THE whistleblower Mordechai Vanunu, who spent 18 years in prison for disclosing the existence of Israel’s nuclear weapons programme in The Sunday Times, will appear in a Jerusalem court this week, facing charges that could put him back in jail for up to three years.
He is fighting hardliners in the Israeli defence ministry who would have preferred that he had never been released.
They are incensed that Vanunu has refused to remain silent after taking sanctuary in St George’s Anglican cathedral in Jerusalem when he completed his sentence almost a year ago.
He now faces more than 20 charges of violating restrictions imposed when he was released, including a ban on speaking to foreigners.
The indictment cites 21 occasions in the past year when he allegedly gave interviews to foreign media.
Vanunu, a Christian convert, is also accused of illegally attempting to leave the country when he tried to take a taxi on Christmas Eve to the occupied town of Bethlehem to attend a carol service.
One of his lawyers, Avigdor Feldman, described the allegations as “ridiculous”. “Mordechai has not revealed anything sensitive, because he told everything he knew to The Sunday Times in 1986,” he said.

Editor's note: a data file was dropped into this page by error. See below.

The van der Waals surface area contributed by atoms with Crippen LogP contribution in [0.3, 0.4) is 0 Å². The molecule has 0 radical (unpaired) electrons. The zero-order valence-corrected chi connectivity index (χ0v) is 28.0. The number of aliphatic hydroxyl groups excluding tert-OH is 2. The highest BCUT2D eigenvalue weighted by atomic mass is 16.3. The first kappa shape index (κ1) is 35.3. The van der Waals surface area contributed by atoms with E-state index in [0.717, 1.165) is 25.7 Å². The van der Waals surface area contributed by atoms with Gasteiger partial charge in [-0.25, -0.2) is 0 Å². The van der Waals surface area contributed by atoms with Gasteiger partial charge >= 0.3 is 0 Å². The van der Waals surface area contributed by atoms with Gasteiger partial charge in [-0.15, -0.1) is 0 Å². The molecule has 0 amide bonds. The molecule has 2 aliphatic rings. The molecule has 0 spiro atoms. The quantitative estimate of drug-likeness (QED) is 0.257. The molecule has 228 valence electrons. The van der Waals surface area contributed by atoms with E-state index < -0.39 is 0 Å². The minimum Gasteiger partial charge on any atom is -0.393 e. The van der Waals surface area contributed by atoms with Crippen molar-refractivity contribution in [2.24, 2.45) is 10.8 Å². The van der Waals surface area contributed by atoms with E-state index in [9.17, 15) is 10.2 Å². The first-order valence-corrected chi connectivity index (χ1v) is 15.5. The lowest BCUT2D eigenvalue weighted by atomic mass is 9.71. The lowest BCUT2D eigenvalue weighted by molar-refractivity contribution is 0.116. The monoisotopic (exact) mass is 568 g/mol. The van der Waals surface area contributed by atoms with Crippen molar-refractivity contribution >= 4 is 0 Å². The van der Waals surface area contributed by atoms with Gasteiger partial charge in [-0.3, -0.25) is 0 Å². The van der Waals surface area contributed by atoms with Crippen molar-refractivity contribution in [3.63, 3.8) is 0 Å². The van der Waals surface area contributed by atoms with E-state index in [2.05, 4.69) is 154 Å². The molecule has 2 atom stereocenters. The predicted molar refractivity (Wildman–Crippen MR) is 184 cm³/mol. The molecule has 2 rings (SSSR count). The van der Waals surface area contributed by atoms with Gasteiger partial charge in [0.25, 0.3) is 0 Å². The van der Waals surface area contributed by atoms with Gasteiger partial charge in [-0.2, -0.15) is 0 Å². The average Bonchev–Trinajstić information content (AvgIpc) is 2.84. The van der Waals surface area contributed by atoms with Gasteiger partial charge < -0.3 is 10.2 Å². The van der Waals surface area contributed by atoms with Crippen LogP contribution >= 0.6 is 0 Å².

“It has now become a vendetta against him and we shall seek to show the court he presents no serious security risk to this country.”
Vanunu was kidnapped by Israeli agents in Rome 19 years ago and returned to Israel, where he was charged with treason and aggravated espionage for talking about the Dimona nuclear weapons plant where he had worked.
Long before his release in April last year, he had become the bête noire of one official in particular — Yehiel Horev, a deputy director of the defence ministry and the man charged with protecting Israel’s secrets. He was once known simply as “Y” and the Israeli press was banned from publishing his photograph.
Feldman says that Horev is preventing Vanunu from leaving Israel to start a life elsewhere. “Horev can actually investigate anyone in the establishment,” Feldman added. “Everyone is scared of him.”
Before Vanunu was released last year Menahem Mazuz, the attorney-general, told a parliamentary hearing that the possibility Vanunu might repeat what he had told The Sunday Times was not of concern. The purpose of any restrictions would be to prevent his revealing any sensitive information he had not yet disclosed.
The long charge sheet issued by the justice ministry last month contains no evidence that Vanunu has revealed anything new. The charges say that on several occasions he disclosed that Israel was producing neutron and hydrogen bombs — as reported in depth in 1986.